Display Settings:

Format

Send to:

Choose Destination
See comment in PubMed Commons below
Public Health Nutr. 2004 Feb;7(1A):123-46.

Diet, nutrition and the prevention of excess weight gain and obesity.

Author information

  • 1Physical Activity and Nutrition Research Unit, School of Health Sciences, Deakin University, Melbourne, Australia. swinburn@deakin.edu.au

Abstract

OBJECTIVES:

To review the evidence on the diet and nutrition causes of obesity and to recommend strategies to reduce obesity prevalence.

DESIGN:

The evidence for potential aetiological factors and strategies to reduce obesity prevalence was reviewed, and recommendations for public health action, population nutrition goals and further research were made.

RESULTS:

Protective factors against obesity were considered to be: regular physical activity (convincing); a high intake of dietary non-starch polysaccharides (NSP)/fibre (convincing); supportive home and school environments for children (probable); and breastfeeding (probable). Risk factors for obesity were considered to be sedentary lifestyles (convincing); a high intake of energy-dense, micronutrient-poor foods (convincing); heavy marketing of energy-dense foods and fast food outlets (probable); sugar-sweetened soft drinks and fruit juices (probable); adverse social and economic conditions-developed countries, especially in women (probable). A broad range of strategies were recommended to reduce obesity prevalence including: influencing the food supply to make healthy choices easier; reducing the marketing of energy dense foods and beverages to children; influencing urban environments and transport systems to promote physical activity; developing community-wide programmes in multiple settings; increased communications about healthy eating and physical activity; and improved health services to promote breastfeeding and manage currently overweight or obese people.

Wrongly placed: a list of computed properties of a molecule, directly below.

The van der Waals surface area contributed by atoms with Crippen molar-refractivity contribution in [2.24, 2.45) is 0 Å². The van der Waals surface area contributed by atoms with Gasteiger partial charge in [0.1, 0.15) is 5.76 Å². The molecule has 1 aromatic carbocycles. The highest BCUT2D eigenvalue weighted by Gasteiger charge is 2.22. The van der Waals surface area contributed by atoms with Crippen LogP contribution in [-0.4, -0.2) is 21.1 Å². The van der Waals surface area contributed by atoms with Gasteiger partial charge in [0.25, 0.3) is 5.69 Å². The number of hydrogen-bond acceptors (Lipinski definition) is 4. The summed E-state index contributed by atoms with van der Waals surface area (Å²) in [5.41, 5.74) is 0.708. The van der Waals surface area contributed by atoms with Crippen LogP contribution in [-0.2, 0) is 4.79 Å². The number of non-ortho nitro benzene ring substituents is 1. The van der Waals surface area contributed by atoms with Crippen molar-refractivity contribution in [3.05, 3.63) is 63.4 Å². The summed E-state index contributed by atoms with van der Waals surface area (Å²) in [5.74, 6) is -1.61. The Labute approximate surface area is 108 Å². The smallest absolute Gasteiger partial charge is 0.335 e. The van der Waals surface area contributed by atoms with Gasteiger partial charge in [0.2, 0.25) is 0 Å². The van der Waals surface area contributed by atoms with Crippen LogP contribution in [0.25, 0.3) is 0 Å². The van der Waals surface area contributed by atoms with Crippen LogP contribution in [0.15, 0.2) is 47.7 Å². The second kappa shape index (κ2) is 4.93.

CONCLUSIONS:

The increasing prevalence of obesity is a major health threat in both low- and high income countries. Comprehensive programmes will be needed to turn the epidemic around.

PMID:
14972057
[PubMed - indexed for MEDLINE]
PubMed Commons home

PubMed Commons

0 comments
How to join PubMed Commons

    Supplemental Content

    Loading ...
    Write to the Help Desk